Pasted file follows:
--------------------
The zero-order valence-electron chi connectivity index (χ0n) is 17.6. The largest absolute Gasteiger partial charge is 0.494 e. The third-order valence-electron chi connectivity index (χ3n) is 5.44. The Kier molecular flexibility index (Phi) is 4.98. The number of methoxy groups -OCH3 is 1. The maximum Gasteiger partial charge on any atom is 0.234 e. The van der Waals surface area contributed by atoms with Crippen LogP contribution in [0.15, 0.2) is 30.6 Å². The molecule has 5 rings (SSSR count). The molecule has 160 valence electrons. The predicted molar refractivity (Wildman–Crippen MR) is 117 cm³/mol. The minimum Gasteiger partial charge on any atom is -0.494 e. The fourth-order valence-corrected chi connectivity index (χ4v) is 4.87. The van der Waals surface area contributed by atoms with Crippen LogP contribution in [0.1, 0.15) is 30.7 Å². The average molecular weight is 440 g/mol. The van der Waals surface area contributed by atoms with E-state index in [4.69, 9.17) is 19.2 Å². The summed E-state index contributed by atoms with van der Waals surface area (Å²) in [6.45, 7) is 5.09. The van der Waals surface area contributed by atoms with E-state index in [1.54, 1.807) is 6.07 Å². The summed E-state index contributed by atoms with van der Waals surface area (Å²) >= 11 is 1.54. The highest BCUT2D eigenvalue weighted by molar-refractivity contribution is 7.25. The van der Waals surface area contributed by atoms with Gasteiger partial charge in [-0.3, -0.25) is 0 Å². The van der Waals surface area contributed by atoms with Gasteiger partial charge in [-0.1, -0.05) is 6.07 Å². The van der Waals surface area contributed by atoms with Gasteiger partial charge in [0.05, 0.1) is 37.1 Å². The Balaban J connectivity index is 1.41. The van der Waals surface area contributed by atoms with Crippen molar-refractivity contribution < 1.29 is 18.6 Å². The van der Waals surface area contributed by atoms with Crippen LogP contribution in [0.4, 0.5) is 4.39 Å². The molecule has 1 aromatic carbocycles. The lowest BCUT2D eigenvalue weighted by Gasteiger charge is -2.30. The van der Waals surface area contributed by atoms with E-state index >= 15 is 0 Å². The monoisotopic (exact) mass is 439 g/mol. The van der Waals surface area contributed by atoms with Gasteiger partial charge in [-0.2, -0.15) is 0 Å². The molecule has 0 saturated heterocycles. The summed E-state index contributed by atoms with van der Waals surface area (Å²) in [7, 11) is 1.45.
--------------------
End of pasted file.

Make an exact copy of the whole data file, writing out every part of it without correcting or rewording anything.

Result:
The zero-order valence-electron chi connectivity index (χ0n) is 17.6. The largest absolute Gasteiger partial charge is 0.494 e. The third-order valence-electron chi connectivity index (χ3n) is 5.44. The Kier molecular flexibility index (Phi) is 4.98. The number of methoxy groups -OCH3 is 1. The maximum Gasteiger partial charge on any atom is 0.234 e. The van der Waals surface area contributed by atoms with Crippen LogP contribution in [0.15, 0.2) is 30.6 Å². The molecule has 5 rings (SSSR count). The molecule has 160 valence electrons. The predicted molar refractivity (Wildman–Crippen MR) is 117 cm³/mol. The minimum Gasteiger partial charge on any atom is -0.494 e. The fourth-order valence-corrected chi connectivity index (χ4v) is 4.87. The van der Waals surface area contributed by atoms with Crippen LogP contribution in [0.1, 0.15) is 30.7 Å². The average molecular weight is 440 g/mol. The van der Waals surface area contributed by atoms with E-state index in [4.69, 9.17) is 19.2 Å². The summed E-state index contributed by atoms with van der Waals surface area (Å²) in [6.45, 7) is 5.09. The van der Waals surface area contributed by atoms with E-state index in [1.54, 1.807) is 6.07 Å². The summed E-state index contributed by atoms with van der Waals surface area (Å²) >= 11 is 1.54. The highest BCUT2D eigenvalue weighted by molar-refractivity contribution is 7.25. The van der Waals surface area contributed by atoms with Gasteiger partial charge in [-0.3, -0.25) is 0 Å². The van der Waals surface area contributed by atoms with Gasteiger partial charge in [-0.1, -0.05) is 6.07 Å². The van der Waals surface area contributed by atoms with Gasteiger partial charge in [0.05, 0.1) is 37.1 Å². The Balaban J connectivity index is 1.41. The van der Waals surface area contributed by atoms with Crippen molar-refractivity contribution < 1.29 is 18.6 Å². The van der Waals surface area contributed by atoms with Crippen LogP contribution in [0.4, 0.5) is 4.39 Å². The molecule has 1 aromatic carbocycles. The lowest BCUT2D eigenvalue weighted by Gasteiger charge is -2.30. The van der Waals surface area contributed by atoms with E-state index >= 15 is 0 Å². The monoisotopic (exact) mass is 439 g/mol. The van der Waals surface area contributed by atoms with Gasteiger partial charge in [-0.2, -0.15) is 0 Å². The molecule has 0 saturated heterocycles. The summed E-state index contributed by atoms with van der Waals surface area (Å²) in [7, 11) is 1.45.